This was nothing but a declaration, of War by Mr. Gandhi and the Congress against the Untouchables.

Mr. Gandhi was making his plans to bypass the Untouchables and to close the communal problem by bringing about a settlement between the three parties, the Hindus, the Muslims and the Sikhs. He had been carrying on negotiations privately with the Muslims before the Minorities Committee met, but evidently they had not been concluded.

"Dr. Ambedkar: Thank you. But I do not know whether in the position in which I am today it would be of any use for me to work on the proposed Committee. And for this reason. Mahatma Gandhi told us on the first day that he spoke in the Federal Structure Committee that as a representative of the Indian National Congress he was not prepared to give political recognition to any community other than the Mohammedans and the Sikhs. He was not prepared to recognise the Anglo-Indians, the Depressed Classes, and the Indian Christians. I do not think that I am doing any violence to etiquette by stating in this Committee that when I had the pleasure of meeting Mahatma Gandhi a week ago and discussing the question of the Depressed Classes with him, and when we, as members of the other minorities, had the chance of talking with him yesterday in his office, he told us in quite plain terms that the attitude that he had taken in the Federal Structure Committee was a firm and well considered attitude. What I would like to say is that unless at the outset I know that the Depressed Classes are going to be recognised as a community entitled to political recognition in the future Constitution of India, I do not know whether it will serve any purpose for me to join the committee that is proposed by Mahatma Gandhi to be constituted to go into this matter. Unless, therefore, I have an assurance that this Committee will start with the assumption that all those communities which the Minorities Sub-Committee last year recommended as fit for recognition in the future constitution of India will be included, I do not know that I can whole-heartedly support the proposition for adjournment, or that I can whole-heartedly co-operate with the Committee that is going to be nominated. That is what I wish to be clear about.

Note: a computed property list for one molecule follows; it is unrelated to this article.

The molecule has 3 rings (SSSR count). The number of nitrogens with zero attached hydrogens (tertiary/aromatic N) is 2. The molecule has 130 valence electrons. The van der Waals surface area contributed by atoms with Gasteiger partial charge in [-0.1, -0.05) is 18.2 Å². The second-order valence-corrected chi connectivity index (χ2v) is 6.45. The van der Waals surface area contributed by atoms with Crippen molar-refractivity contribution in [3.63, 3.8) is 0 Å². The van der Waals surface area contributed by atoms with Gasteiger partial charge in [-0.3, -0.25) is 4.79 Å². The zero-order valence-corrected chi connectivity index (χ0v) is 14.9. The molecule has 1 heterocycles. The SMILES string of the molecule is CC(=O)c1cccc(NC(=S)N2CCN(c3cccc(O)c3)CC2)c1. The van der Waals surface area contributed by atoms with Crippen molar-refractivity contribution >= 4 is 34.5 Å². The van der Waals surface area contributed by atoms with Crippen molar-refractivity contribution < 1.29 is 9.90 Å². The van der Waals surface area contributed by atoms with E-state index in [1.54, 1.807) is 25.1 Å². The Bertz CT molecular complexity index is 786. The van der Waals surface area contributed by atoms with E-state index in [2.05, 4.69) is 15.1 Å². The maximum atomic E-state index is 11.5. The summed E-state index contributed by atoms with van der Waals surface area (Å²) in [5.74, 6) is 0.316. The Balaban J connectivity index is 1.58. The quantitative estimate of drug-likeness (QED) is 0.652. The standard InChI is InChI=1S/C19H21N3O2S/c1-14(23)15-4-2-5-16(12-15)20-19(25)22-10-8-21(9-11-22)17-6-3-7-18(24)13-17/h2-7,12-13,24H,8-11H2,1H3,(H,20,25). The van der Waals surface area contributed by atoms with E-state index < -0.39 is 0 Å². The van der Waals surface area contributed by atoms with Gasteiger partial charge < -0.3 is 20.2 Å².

"The Mahatma has been always claiming that the Congress stands for the Depressed Classes, and that the Congress represents the Depressed Classes more than I or my colleague can do. To that claim I can only say that it is one of the many false claims which irresponsible people keep on making, although the persons concerned with regard to those claims have been invariably denying them.

Part 7

Note: Untouchables by constitution of India are called as Schedule Castes (SC) and Schedule Tribes(ST).

To read complete Chapter or book or more literature of DR. BR Ambedkar click

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काँग्रेस और गाँधी ने अछूतों के लिए क्या किया? : लेखक: डा बी आर आंबेडकर : यह पुस्तक अवश्य पढने योग्य है. मात्र इस पुस्तक को पढने से न सिर्फ आप भारत की राजनीती को समझते हैं बल्कि यह पुस्तक आपके मस्तिक्षक को इतना विकसित कर देगी जिससे कि न सिर्फ आपको भारत में बदलती राजनीती को समझने में मदद मिलेगी बल्कि आप में यह सामर्थ्यता भी आएगी है कि आप खुद को देश कि राजनैतिक व्यवस्था में किस प्रकार दिशा देते हैं. बाबा साहेब जी द्वारा लिखी यह एक ऐतिहासिक और दुर्लभ राजनैतिक कृति है. - निखिल सबलाणिया